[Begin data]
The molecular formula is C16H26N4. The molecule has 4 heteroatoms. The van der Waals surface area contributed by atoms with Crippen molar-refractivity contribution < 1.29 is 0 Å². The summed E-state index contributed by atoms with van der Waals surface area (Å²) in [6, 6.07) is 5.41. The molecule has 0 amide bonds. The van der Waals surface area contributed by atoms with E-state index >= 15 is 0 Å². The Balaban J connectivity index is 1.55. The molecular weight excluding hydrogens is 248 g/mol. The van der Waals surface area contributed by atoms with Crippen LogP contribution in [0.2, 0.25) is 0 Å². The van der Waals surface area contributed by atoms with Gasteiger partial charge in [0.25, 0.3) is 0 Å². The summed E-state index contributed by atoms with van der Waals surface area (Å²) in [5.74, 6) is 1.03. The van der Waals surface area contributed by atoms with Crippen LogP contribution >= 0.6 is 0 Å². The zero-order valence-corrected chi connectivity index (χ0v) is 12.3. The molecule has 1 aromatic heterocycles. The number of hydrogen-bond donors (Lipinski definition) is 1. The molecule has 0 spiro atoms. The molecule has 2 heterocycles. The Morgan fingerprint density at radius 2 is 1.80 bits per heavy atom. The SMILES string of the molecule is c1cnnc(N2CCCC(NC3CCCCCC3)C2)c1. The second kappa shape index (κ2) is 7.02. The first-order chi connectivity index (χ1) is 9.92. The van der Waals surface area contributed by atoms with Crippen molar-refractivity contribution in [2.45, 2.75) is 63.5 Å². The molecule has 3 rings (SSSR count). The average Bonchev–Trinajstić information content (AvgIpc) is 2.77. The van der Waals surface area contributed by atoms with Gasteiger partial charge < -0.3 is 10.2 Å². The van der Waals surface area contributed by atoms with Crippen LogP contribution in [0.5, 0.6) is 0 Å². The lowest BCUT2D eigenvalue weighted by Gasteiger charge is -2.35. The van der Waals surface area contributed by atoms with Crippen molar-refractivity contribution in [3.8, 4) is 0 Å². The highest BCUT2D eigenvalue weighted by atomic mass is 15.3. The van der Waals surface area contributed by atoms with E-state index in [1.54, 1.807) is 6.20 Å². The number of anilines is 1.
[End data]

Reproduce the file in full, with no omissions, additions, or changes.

The molecular formula is C16H26N4. The molecule has 4 heteroatoms. The van der Waals surface area contributed by atoms with Crippen molar-refractivity contribution < 1.29 is 0 Å². The summed E-state index contributed by atoms with van der Waals surface area (Å²) in [6, 6.07) is 5.41. The molecule has 0 amide bonds. The van der Waals surface area contributed by atoms with E-state index >= 15 is 0 Å². The Balaban J connectivity index is 1.55. The molecular weight excluding hydrogens is 248 g/mol. The van der Waals surface area contributed by atoms with Crippen LogP contribution in [0.2, 0.25) is 0 Å². The van der Waals surface area contributed by atoms with Gasteiger partial charge in [0.25, 0.3) is 0 Å². The summed E-state index contributed by atoms with van der Waals surface area (Å²) in [5.74, 6) is 1.03. The van der Waals surface area contributed by atoms with Crippen LogP contribution >= 0.6 is 0 Å². The zero-order valence-corrected chi connectivity index (χ0v) is 12.3. The molecule has 1 aromatic heterocycles. The number of hydrogen-bond donors (Lipinski definition) is 1. The molecule has 0 spiro atoms. The molecule has 2 heterocycles. The Morgan fingerprint density at radius 2 is 1.80 bits per heavy atom. The SMILES string of the molecule is c1cnnc(N2CCCC(NC3CCCCCC3)C2)c1. The second kappa shape index (κ2) is 7.02. The first-order chi connectivity index (χ1) is 9.92. The van der Waals surface area contributed by atoms with Crippen molar-refractivity contribution in [2.45, 2.75) is 63.5 Å². The molecule has 3 rings (SSSR count). The average Bonchev–Trinajstić information content (AvgIpc) is 2.77. The van der Waals surface area contributed by atoms with Gasteiger partial charge < -0.3 is 10.2 Å². The van der Waals surface area contributed by atoms with Crippen LogP contribution in [0.5, 0.6) is 0 Å². The lowest BCUT2D eigenvalue weighted by Gasteiger charge is -2.35. The van der Waals surface area contributed by atoms with Crippen molar-refractivity contribution in [3.8, 4) is 0 Å². The highest BCUT2D eigenvalue weighted by atomic mass is 15.3. The van der Waals surface area contributed by atoms with E-state index in [1.54, 1.807) is 6.20 Å². The number of anilines is 1.